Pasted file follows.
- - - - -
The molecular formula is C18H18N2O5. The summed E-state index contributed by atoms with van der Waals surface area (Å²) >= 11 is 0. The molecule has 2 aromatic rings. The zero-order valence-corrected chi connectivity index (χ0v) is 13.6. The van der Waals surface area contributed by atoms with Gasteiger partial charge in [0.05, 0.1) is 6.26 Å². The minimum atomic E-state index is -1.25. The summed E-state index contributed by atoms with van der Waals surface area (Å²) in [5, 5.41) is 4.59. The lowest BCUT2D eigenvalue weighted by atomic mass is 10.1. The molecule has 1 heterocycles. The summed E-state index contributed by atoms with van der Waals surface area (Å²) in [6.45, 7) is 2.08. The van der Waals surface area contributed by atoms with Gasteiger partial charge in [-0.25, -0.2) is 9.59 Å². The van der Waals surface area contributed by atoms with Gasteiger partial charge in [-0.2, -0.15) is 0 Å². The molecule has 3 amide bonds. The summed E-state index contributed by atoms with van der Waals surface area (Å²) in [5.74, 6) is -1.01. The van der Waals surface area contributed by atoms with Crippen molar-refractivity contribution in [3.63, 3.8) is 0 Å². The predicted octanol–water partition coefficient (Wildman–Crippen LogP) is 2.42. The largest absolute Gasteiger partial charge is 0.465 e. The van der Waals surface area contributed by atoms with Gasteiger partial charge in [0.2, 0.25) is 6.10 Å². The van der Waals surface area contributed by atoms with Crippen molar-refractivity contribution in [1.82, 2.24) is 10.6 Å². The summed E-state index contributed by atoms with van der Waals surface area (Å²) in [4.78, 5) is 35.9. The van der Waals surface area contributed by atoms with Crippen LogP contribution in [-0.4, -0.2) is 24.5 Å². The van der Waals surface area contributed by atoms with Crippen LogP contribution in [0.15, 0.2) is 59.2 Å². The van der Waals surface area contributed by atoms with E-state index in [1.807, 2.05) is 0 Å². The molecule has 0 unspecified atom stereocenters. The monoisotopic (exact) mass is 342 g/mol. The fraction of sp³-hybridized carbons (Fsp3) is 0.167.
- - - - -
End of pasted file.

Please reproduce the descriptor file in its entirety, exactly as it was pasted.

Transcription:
The molecular formula is C18H18N2O5. The summed E-state index contributed by atoms with van der Waals surface area (Å²) >= 11 is 0. The molecule has 2 aromatic rings. The zero-order valence-corrected chi connectivity index (χ0v) is 13.6. The van der Waals surface area contributed by atoms with Gasteiger partial charge in [0.05, 0.1) is 6.26 Å². The minimum atomic E-state index is -1.25. The summed E-state index contributed by atoms with van der Waals surface area (Å²) in [5, 5.41) is 4.59. The lowest BCUT2D eigenvalue weighted by atomic mass is 10.1. The molecule has 1 heterocycles. The summed E-state index contributed by atoms with van der Waals surface area (Å²) in [6.45, 7) is 2.08. The van der Waals surface area contributed by atoms with Gasteiger partial charge in [-0.25, -0.2) is 9.59 Å². The van der Waals surface area contributed by atoms with Gasteiger partial charge in [-0.2, -0.15) is 0 Å². The molecule has 3 amide bonds. The summed E-state index contributed by atoms with van der Waals surface area (Å²) in [5.74, 6) is -1.01. The van der Waals surface area contributed by atoms with Crippen molar-refractivity contribution in [3.63, 3.8) is 0 Å². The predicted octanol–water partition coefficient (Wildman–Crippen LogP) is 2.42. The largest absolute Gasteiger partial charge is 0.465 e. The van der Waals surface area contributed by atoms with Gasteiger partial charge in [0.2, 0.25) is 6.10 Å². The van der Waals surface area contributed by atoms with Crippen molar-refractivity contribution in [1.82, 2.24) is 10.6 Å². The summed E-state index contributed by atoms with van der Waals surface area (Å²) in [4.78, 5) is 35.9. The van der Waals surface area contributed by atoms with Crippen LogP contribution in [-0.4, -0.2) is 24.5 Å². The van der Waals surface area contributed by atoms with Crippen LogP contribution in [0.15, 0.2) is 59.2 Å². The van der Waals surface area contributed by atoms with E-state index in [1.807, 2.05) is 0 Å². The molecule has 0 unspecified atom stereocenters. The monoisotopic (exact) mass is 342 g/mol. The fraction of sp³-hybridized carbons (Fsp3) is 0.167.